The Giants are headed to the postseason for the fourth time in seven years after winning a National League Wild Card. As this will be the first time that many fans across the Majors will be focusing on their roster, here's our attempt to learn the origins of hurler Johnny
The Giants are headed to the postseason for the fourth time in seven years after winning a National League Wild Card. As this will be the first time that many fans across the Majors will be focusing on their roster, here's our attempt to learn the origins of hurler Johnny Cueto.
Johnny Cueto, RHP
Born: San Pedro de Macoris, Dominican Republic
Minors: Reds (Rookie), Dayton (Class A), Sarasota (Class A Advanced), Chattanooga (Double-A), Louisville (Triple-A)
:: Before they were Postseason-bound: Select a player ::
Path to San Francisco: Cueto was signed by the Reds as an International free agent in 2004; traded with cash in 2015 to the Royals for Brandon Finnegan, John Lamb and Cody Reed; signed with the Giants in free agency in 2015.
Trophy case: World Series champion (2015), two-time All-Star (2014, 2016).
Famous feat(s): Cueto led the National League in innings (243 2/3) and strikeouts (242) in 2014, going 20-9 with a 2.25 ERA for the Reds.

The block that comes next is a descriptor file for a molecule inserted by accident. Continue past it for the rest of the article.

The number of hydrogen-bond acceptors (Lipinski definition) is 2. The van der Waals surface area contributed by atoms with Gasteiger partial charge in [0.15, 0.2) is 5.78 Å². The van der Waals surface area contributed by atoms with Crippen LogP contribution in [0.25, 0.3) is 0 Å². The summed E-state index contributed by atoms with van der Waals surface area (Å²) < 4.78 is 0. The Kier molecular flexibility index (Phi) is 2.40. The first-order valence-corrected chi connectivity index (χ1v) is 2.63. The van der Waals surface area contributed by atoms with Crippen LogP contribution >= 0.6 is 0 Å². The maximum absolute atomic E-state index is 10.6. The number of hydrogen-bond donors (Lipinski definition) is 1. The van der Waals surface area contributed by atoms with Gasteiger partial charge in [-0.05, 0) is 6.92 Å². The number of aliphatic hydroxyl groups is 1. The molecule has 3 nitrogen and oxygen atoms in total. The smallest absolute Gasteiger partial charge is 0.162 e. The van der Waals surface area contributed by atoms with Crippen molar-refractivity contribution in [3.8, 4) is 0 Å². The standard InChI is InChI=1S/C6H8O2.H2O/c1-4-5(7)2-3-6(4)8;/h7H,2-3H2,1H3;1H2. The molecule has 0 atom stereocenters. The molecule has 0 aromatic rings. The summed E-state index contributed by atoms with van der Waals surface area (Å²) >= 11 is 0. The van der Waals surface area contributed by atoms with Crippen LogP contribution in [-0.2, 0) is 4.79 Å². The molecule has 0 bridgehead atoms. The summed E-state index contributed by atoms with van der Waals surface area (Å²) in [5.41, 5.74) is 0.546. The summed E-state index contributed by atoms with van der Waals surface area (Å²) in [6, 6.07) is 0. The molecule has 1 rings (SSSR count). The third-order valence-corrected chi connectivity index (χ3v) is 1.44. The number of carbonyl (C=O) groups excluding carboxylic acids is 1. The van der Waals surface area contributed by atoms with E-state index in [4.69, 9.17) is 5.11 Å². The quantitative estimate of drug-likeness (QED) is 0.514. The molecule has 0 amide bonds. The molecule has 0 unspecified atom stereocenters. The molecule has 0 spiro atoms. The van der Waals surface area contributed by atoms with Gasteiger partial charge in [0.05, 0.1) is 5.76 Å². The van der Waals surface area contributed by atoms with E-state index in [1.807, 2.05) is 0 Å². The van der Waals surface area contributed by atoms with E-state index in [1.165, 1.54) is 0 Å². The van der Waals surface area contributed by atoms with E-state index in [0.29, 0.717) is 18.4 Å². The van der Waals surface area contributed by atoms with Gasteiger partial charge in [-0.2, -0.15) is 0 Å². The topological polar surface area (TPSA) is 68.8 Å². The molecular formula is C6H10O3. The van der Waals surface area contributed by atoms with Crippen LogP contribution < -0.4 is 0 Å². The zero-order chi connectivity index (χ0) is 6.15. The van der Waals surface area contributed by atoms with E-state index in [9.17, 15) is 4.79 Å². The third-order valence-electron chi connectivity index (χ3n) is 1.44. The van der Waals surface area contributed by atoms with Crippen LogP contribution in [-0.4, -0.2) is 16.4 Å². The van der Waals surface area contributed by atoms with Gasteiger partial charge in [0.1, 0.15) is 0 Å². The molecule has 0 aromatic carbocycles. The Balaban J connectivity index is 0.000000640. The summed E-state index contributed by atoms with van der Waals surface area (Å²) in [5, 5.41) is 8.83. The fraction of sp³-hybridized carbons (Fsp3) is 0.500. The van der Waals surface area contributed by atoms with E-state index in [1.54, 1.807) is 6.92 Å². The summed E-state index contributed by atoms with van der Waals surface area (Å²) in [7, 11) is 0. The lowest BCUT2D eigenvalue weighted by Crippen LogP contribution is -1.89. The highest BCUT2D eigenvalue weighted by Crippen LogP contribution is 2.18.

You might not know: Cueto tossed a four-hit shutout in his home debut with the Royals last August, becoming the first pitcher to toss a shutout in both leagues in the same season since Cliff Lee did it in 2009, with the Phillies and Indians.
Six degrees of Willie Aikens: Cueto played for the Dominican Republic national team in the 2009 World Baseball Classic alongside MLB stars such as Pedro Martinez, David Ortiz, Robinson Canó, José Bautista and Hanley Ramirez.
First impression: Cueto enjoyed a stellar big league debut on April 3, 2008, against the D-backs. He was perfect through five innings and became the first pitcher to total 10 strikeouts and no walks in his debut.
Home sweet home: Cueto still lives in San Pedro de Macoris, not far from his childhood home. He owns a farm outside the city where he has horses, cows, goats and a few dozen chickens.
Chad Thornburg is a reporter for MLB.com.